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Group.png UK/Army  
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British Army Logo.png
Subgroups• 1 Military Working Dogs Reg
• 2 Operational Support Group
• 19 Tank Transporter Squadron
• 77 Brigade
• 81 Signals Squadron
• 167 Catering Support Regiment
• 170 (Infrastructure Support) Engineer Group
• 221 Wessex Battery
• 254 Specialist Group Information Services
• 255 TACP Battery
• 306 Hospital Support Medical Regt
• 335 Medical Evacuation Regt
• 412 Amphibious Troop
• 500 Communications troop
• AGC Education and Training Service Reserve
• Allied Rapid Reaction Corps Military Police Battalion
• Army Legal Service
• Central Reserves Headquarters Army Medical Services
• Defence Cultural Specialist Unit
• Joint Cyber Unit
• Land Information Assurance Group
• Force Research Unit
• Medical Operational Support Group
• Military Provost Staff
• National Reserves HQ Royal Artillery
• Special Air Service
• Special Boat Service
• Special Investigation Branch Regt
• Specialist Group Military Intelligence
• Special Reconnaissance Regiment
• Special Reconnaissance Unit
• Special Forces Support Group
Exposed byStephen Frost, Rod Stoner
SubpageUK/Army/Assistant Chief of the General Staff
UK/Army/Chief of the General Staff
UK/Army/Intelligence Corps
The foreign enforcement arm of the UK government.

The UK Army, in numerical terms, is the fourth largest in the world.[1]


UK Army as part of COVID-19 response.jpg

In November 2020 The UK Army assisted in barcoding and testing of UK schoolchildren for COVID-19. The headmistress wrote to parents/carers that it "was not possible" to get parental consent for involvement in the COVID-19 testing.[2]


A subvertisement of an advertisement of the UK Army, encouraging suspicion of the "war on terror".


Over 15,000 soldiers quit the British Army in 2016 "as commanders struggled against falling morale".[3]


The Integrity Initiative has worked to try to promote Russophobia.

War crime allegations

Ian Cobain wrote for Middle East Eye in 2019 that:

“The British army operated rules of engagement in Iraq and Afghanistan that at times allowed soldiers to shoot unarmed civilians who were suspected of keeping them under surveillance, a Middle East Eye investigation has established.

The casualties included a number of children and teenage boys, according to several former soldiers interviewed by MEE.

Two former infantrymen allege that they and their fellow soldiers serving in southern Iraq were at one point told that they had permission to shoot anyone seen holding a mobile telephone, carrying a shovel, or acting in any way suspiciously.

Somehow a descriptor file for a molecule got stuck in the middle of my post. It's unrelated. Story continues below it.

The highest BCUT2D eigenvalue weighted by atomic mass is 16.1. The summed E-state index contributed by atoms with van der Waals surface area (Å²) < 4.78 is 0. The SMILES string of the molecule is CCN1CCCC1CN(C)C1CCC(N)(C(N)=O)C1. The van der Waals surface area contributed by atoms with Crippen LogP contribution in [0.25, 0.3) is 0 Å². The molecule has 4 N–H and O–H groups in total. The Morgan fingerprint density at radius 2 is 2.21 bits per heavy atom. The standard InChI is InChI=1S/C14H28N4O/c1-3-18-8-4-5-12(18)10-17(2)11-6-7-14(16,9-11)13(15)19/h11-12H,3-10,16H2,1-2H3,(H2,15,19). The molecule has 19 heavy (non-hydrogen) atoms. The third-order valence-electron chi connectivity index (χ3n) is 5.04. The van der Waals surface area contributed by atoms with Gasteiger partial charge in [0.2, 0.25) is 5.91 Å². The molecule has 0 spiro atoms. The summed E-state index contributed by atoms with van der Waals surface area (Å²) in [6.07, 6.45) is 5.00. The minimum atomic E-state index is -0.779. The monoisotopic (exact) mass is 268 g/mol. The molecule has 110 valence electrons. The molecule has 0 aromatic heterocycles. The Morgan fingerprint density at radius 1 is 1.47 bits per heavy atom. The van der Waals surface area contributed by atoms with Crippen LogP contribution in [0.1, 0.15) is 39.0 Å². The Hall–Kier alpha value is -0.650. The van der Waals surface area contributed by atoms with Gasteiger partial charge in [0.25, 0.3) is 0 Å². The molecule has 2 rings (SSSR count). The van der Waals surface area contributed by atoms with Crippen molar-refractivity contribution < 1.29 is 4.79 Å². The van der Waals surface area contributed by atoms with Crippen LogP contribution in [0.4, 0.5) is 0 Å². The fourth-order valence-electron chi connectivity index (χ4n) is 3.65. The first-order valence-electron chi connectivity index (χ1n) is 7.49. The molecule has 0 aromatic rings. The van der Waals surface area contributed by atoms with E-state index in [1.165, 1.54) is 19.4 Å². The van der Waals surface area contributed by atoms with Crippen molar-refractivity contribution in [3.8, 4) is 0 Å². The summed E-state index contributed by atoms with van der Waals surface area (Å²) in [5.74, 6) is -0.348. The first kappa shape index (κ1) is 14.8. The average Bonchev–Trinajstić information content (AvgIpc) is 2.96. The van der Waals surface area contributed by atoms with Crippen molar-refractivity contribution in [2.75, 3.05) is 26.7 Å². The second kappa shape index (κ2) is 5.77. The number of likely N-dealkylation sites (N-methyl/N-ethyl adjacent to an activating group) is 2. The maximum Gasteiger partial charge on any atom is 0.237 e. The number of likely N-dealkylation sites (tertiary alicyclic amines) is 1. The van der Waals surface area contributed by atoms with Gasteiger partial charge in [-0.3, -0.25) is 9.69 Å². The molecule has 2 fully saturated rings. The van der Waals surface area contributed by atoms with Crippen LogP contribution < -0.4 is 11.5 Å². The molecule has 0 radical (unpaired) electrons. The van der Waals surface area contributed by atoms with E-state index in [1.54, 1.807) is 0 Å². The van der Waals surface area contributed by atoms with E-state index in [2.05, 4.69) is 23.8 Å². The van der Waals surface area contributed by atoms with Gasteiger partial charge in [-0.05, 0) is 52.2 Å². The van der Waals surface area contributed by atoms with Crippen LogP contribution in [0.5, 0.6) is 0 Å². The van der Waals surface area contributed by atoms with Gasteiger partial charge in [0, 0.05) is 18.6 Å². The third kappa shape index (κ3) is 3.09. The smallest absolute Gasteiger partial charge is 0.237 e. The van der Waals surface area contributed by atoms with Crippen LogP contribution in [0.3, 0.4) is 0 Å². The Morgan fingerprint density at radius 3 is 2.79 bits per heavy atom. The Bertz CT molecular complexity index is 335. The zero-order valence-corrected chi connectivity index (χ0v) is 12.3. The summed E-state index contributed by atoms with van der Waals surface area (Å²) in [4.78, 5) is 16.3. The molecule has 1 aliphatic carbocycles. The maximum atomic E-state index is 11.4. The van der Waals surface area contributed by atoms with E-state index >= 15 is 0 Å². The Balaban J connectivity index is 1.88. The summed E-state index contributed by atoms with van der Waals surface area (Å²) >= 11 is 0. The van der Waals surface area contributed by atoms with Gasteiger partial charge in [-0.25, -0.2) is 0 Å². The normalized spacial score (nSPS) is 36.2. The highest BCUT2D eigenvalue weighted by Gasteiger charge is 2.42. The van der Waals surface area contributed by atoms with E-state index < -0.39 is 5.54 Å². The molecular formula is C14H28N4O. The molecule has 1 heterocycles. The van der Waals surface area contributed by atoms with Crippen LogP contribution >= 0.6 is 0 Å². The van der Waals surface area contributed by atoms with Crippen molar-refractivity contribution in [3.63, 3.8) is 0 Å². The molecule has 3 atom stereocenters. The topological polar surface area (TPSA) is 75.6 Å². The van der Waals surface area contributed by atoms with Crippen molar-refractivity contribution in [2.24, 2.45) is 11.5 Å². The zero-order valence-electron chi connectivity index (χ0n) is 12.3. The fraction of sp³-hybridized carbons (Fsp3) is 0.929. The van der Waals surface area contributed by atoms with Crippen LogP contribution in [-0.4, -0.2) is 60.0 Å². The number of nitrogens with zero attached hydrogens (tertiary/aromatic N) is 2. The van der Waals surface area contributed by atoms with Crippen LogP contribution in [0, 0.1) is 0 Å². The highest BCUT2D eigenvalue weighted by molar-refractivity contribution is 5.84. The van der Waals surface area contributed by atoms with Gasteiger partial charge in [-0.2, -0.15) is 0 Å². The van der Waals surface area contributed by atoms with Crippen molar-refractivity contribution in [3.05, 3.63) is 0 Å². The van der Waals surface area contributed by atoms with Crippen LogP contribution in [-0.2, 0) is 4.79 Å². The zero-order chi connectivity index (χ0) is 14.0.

The rules were relaxed, they say, in part because of concerns that unarmed individuals were acting as spotters for militants, or were involved in planting roadside bombs.[4]
Ian Cobain (4 February 2019)  [5]


Employees on Wikispooks

Kevin AbrahamDirector General of Army ReformWith particular responsibility for the development of the Army Reserve
Anthony BeevorSoldierJuly 1967August 1970Later became historian making the Official Narrative
Mark LancasterSoldier4 December 1988
Geoffrey Tantum19591966
Harry TuzoGeneral Officer Commanding Northern Ireland2 March 19711973


Related Documents

TitleTypePublication dateAuthor(s)Description
Document:An Open Letter On Defenceopen letterMichael Boyce
Michael Clarke
Chris Donnelly
Richard Barrons
David Richards
Jeremy Blackham
Robert Fulton
Hew Strachan
Edward Argles
Paul Cornish
Peter Dunning
James Glancy
Michael Graydon
Antony Hichens
Clifford Kamara
Andrew Lambert
Frank Ledwidge
Tony Mason
Gwythian Prins
Michael Rose
Cayle Royce
Julian Thompson
An open letter the BBC published from a group of academics and military men written to the UK Prime Minister highlighting "global threats", warning that "security is threatened in almost every corner of the globe" and that decreased military expenditure would "damage our international credibility". Authors included at least three members of the Institute for Statecraft.
Document:Recruiting for Violence in the Militaryarticle1 April 2013Lesley Docksey
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